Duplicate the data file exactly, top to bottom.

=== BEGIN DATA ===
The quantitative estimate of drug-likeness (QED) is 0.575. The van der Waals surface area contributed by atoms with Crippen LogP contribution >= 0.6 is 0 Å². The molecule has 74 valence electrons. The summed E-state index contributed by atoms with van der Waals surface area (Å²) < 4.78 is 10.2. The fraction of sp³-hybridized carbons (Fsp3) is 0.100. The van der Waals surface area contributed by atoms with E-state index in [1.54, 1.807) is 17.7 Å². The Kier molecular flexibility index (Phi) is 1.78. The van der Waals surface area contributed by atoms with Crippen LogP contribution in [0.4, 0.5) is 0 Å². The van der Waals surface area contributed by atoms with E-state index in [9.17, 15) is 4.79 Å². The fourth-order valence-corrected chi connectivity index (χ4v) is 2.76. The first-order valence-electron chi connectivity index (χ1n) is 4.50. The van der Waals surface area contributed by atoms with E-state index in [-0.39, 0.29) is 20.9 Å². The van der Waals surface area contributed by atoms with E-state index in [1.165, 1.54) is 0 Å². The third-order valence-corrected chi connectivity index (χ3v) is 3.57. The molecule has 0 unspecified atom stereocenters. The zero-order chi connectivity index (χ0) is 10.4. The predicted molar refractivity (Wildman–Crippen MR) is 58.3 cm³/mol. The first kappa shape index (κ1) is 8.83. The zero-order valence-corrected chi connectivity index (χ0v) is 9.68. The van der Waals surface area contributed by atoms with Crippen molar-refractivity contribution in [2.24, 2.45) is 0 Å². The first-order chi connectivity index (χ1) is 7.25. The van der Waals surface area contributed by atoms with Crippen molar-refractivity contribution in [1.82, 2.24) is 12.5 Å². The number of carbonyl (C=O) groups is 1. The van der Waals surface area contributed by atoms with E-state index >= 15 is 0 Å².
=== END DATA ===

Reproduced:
The quantitative estimate of drug-likeness (QED) is 0.575. The van der Waals surface area contributed by atoms with Crippen LogP contribution >= 0.6 is 0 Å². The molecule has 74 valence electrons. The summed E-state index contributed by atoms with van der Waals surface area (Å²) < 4.78 is 10.2. The fraction of sp³-hybridized carbons (Fsp3) is 0.100. The van der Waals surface area contributed by atoms with E-state index in [1.54, 1.807) is 17.7 Å². The Kier molecular flexibility index (Phi) is 1.78. The van der Waals surface area contributed by atoms with Crippen LogP contribution in [0.4, 0.5) is 0 Å². The van der Waals surface area contributed by atoms with E-state index in [9.17, 15) is 4.79 Å². The fourth-order valence-corrected chi connectivity index (χ4v) is 2.76. The first-order valence-electron chi connectivity index (χ1n) is 4.50. The van der Waals surface area contributed by atoms with E-state index in [-0.39, 0.29) is 20.9 Å². The van der Waals surface area contributed by atoms with E-state index in [1.165, 1.54) is 0 Å². The third-order valence-corrected chi connectivity index (χ3v) is 3.57. The molecule has 0 unspecified atom stereocenters. The zero-order chi connectivity index (χ0) is 10.4. The predicted molar refractivity (Wildman–Crippen MR) is 58.3 cm³/mol. The first kappa shape index (κ1) is 8.83. The zero-order valence-corrected chi connectivity index (χ0v) is 9.68. The van der Waals surface area contributed by atoms with Crippen molar-refractivity contribution in [2.24, 2.45) is 0 Å². The first-order chi connectivity index (χ1) is 7.25. The van der Waals surface area contributed by atoms with Crippen molar-refractivity contribution in [1.82, 2.24) is 12.5 Å². The number of carbonyl (C=O) groups is 1. The van der Waals surface area contributed by atoms with E-state index >= 15 is 0 Å².